Laboratories are still seen as a support function. But labs now realise that they need to be much more proactive in the fight for funds. It’s important to tell their story, show the evidence and advocate for the value they hold within the healthcare environment. I think laboratories need to collaborate more and become a stronger voice. One of the most visible groups in the region is IVD Australia. They’ve been relatively successful in telling their story, being involved in policymaking and leading discussions on the value of diagnostics.
6. What impact has the opening of the Centre of Excellence in Singapore had on the region?
I saw within our organisation a significant variation in the skill levels of specific functions. For example, an engineer in one country may be much more developed than an engineer in another country, for all sorts of reasons. This is also the case when it came to marketers and salespeople and it has a lot to do with the maturity of the industries in those countries, the different operating environments and business models. Through the Centre of Excellence, we want to lift standards in a consistent manner. There’s no cut-down version for Asia and we’re training everyone to a global standard. We’re also imparting a lot of knowledge beyond the analyser, and therefore our people add tremendous value to the lab. We trained over 400 salespeople last year. We also completed 186 technical trainings in Singapore apart from the training that’s happening in other countries.
We’re also working with various partners, including industry bodies such as Asian and Pacific Federation of Clinical Biochemistry (APFCB), who are trying to lift standards of laboratory practice. We work with them in running quality programs and Lean Six Sigma programs to improve standards.
7. What are the biggest lessons you’ve learned about doing business in the region?
I’ve reflected on these lessons a lot. You have the same product that is used the same way. But the journey from Roche to the customer laboratory is unique in every country. It is driven by the fact that people in different countries will make decisions differently depending on their environment. Drivers for decision-making are not only scientific or commercial, but also influenced by culture, and all our cultures in Asia Pacific are quite different. So, for me, the lesson is to seek and understand the culture and why people make the decisions they make. If I was sending a manager to a new country tomorrow, my first instruction is to understand the cultural drivers, as this would be one of the core pillars by which people make decisions. Learning and seeking to understand, being open minded – these are the big lessons I’ve learned.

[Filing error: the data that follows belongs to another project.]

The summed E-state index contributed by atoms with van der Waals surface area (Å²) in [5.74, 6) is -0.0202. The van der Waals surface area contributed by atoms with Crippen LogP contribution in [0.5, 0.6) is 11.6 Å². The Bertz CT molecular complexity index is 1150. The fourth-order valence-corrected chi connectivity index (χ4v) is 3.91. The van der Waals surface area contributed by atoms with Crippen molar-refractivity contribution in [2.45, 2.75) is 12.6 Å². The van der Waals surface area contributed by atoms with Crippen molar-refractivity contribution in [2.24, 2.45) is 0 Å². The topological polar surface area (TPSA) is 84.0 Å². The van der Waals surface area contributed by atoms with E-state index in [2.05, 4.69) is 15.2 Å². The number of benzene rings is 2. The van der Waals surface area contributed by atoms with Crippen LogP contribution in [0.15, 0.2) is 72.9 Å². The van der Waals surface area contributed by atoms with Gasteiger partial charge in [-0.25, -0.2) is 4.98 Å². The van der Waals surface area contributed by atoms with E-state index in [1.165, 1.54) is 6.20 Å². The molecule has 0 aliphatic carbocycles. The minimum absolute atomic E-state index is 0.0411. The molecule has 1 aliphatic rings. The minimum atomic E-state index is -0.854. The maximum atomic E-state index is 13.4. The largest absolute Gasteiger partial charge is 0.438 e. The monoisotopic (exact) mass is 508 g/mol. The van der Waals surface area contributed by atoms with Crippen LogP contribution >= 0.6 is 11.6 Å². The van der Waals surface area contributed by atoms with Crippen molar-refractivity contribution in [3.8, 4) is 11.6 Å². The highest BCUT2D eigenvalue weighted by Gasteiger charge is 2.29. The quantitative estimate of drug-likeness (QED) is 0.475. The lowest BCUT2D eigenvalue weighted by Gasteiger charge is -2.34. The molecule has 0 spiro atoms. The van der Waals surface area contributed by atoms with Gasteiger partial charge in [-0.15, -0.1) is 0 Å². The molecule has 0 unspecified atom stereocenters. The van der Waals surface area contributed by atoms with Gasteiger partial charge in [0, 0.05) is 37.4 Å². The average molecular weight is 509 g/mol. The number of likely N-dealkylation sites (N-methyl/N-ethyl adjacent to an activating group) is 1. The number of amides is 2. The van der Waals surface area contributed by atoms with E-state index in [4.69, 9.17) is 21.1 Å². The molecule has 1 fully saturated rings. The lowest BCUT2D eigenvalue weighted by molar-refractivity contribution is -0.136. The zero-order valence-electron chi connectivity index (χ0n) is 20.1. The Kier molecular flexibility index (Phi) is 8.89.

8. If there is one leadership lesson you could share, what would it be?
If it comes down to one thing, it might sound clichéd, but I believe it’s about building trust. Without trust, people will not truly embrace the direction you want to take the team. The ultimate question to ask is “does the team trust enough to follow the leadership with complete commitment, and equally does the leadership trust the team to execute and bring their creativity to the table?” The role of a leader within our organisation in Asia Pacific is essentially to create the direction, smooth the pathway, then allow our teams to execute. This is where I believe authenticity is critical. People may not always agree with you or like your decisions, but if you are consistent and truly authentic, then the teams have a reason to get behind you as a leader.
Diagnostics is the backbone of healthcare providing value beyond just diagnosis. It is an enabler, helping healthcare professionals provide the best guidance for patients.
9. What are you reading right now?
Right now I am reading two books. One called “Shift” which is a book about the historic turnaround that Carlos Ghosn achieved with Nissan in Japan. The other is the classic work from the Roman philosopher Seneca, “Letters from a Stoic”. Both are great reads and challenge my thinking which I think is valuable.
10. What inspires you at work and outside of work?
The common theme that threads through both arenas is a desire to be valuable to others. At work, I am inspired when I can bring people together as a team and watch them grow through that experience. At home, I want to contribute to the journeys that my family members are on. Being able to contribute positively to all these people in my life inspires and motivates me every day.
We need to revalue diagnostics.